Or: How to Deal with Facial Monitor Burn
Welcome to Pandaria
On September 25th, Mists of Pandaria (MoP) brought the land of the Pandaren to World of Warcraft (WoW). Since then, I have spent most of my free time (except the time spent playing XCOM as I mentioned last week) working on my Pandaren Monk - the new class (and the new race) that became available with the expansion. Despite the initial controversy from a rather vocal minority, it seems that the Pandaren race has turned out to be quite popular.
I rolled up my Monk the day the expansion dropped and immediately spent the first 15 minutes gaping in awe at the surroundings of the Pandaren starting area. It was gorgeous. Even though the graphics of WoW are looking a bit dated, especially in comparison to Rift or TERA, the art team did an outstanding job in creating the Pandaren themselves and the lands from which they’ve come. The colors are vibrant, and the heavily Asian-influenced architecture is beautiful, whether you’re looking at a small shrine in the forest or the amazingly ornate Temple of the Jade Serpent (pictured above).
The Pandaren starting experience takes place on the back of a giant sea turtle named Shen-Zin Su and gives the player an idea of how the Pandaren have been living on the “Wandering Isle,” as well as how they react to the sudden appearance of the Alliance and Horde. I spent the first 13-14 levels on the Wandering Isle, learning about the Pandaren and marveling at each new landscape. I had a great time, but then came the moment where I had to choose between the Alliance and the Horde – this was fine, since all my characters are Alliance anyway. The problem was that I was going to have to play from levels 15 to 85 through content I’ve already played half a dozen times or more.
So I did it all again, and about two weeks after MoP came out, my new Monk was level 85 and ready to start adventuring in the rest of the new content that the expansion provided – the continent of Pandaria itself.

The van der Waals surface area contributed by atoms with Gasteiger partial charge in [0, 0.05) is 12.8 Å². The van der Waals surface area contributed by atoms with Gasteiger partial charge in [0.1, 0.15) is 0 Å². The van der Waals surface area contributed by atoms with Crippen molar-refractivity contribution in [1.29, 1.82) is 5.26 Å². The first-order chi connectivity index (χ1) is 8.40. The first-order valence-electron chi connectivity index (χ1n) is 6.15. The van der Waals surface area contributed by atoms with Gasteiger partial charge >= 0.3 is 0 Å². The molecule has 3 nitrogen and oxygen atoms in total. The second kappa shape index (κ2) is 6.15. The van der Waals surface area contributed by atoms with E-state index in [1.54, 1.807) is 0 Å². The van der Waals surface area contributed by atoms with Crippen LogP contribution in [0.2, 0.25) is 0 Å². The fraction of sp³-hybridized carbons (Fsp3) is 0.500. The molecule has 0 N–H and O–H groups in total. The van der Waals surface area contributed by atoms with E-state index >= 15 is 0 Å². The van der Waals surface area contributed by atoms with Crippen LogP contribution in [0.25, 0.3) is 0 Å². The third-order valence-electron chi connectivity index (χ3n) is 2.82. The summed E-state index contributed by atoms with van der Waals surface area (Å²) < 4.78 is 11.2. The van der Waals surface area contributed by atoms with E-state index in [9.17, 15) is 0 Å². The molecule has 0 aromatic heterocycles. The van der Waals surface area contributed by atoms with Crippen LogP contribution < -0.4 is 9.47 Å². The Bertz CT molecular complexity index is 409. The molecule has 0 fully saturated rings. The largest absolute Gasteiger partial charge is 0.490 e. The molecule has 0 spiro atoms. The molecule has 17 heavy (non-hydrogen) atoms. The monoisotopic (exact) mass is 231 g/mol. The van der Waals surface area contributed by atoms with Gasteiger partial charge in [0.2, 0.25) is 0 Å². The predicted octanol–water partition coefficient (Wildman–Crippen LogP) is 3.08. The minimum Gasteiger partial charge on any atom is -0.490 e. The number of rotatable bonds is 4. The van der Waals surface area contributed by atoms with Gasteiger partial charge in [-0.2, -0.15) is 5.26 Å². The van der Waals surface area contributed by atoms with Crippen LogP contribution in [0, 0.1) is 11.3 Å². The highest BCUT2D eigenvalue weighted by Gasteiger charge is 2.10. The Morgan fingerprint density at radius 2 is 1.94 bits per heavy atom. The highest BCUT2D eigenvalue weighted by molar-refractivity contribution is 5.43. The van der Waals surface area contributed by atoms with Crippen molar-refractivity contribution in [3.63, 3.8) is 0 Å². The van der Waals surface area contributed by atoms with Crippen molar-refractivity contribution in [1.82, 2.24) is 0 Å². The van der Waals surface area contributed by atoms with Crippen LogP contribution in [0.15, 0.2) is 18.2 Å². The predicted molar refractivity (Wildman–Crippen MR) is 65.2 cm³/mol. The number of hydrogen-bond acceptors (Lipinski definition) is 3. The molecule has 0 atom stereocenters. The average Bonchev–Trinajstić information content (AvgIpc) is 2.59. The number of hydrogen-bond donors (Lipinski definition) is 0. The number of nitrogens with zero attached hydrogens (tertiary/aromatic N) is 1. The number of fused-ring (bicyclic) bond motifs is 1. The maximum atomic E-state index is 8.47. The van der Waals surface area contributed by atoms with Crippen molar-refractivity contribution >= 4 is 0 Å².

If I’d been impressed with the first area, I was blown away by Pandaria. Even more than in the starting area, the landscapes are polished to a point where they’re nearly blinding. The quests are more varied, though you still see plenty of “go to point ‘a’ and kill ‘x’ of ‘y’,” but these are broken up by plenty of story development and characterization so they really don’t feel like chores. Each zone is split into distinct “storylines,” and you can track how many you’ve completed and how many are left to go. Most storylines feed into one another, but there are also shorter one-offs in certain zones that you’ll find by exploring the land (and, helpfully, tracking the location of the “!” on your map).
I found myself becoming engrossed in the story of Pandaria in a way that the Cataclysm expansion hadn’t matched. Blizzard did a great job in creating an emotional hook right from the beginning by having a character, Taran Zhu, come right out and say that by bringing “my” war to Pandaria, it would be changed forever.
And Pandaria is changing, slowly but surely. Some of the changes are obvious, and because your character is directly involved, you can’t help but notice them. Others haven’t come to fruition yet, but in the way the storylines play out and from the small changes in dialogue from non-player characters you deal with as you progress, I just know some Bad Things are going to happen. It also helps that Blizzard has come out and said Bad Things are going to happen, but even if they hadn’t, this expansion has been so well written that it’s pretty easy to tell.
As of right now, I don’t have any characters up to the new maximum of level 90 because I’ve been working on my secondary professions and catching up on my primary professions that I’d allowed to lag behind in my rush to get from level one to level 85. This is another change from Cataclysm, as I had taken a character from level 80 to 85 (the maximum for that expansion) in under 14 days. For some reason, I just don’t feel as rushed in Pandaria. It might have something to do with this expansion feeling more polished. It may have something to do with the Pandaren credo of “slow down and enjoy the journey.”
Whatever the reason, I am willing, after these 23 days of playing, to call Mists of Pandaria my favorite expansion to World of Warcraft. If you’ve played before but left, give it a try. If you’ve never played, this is a good reason to start.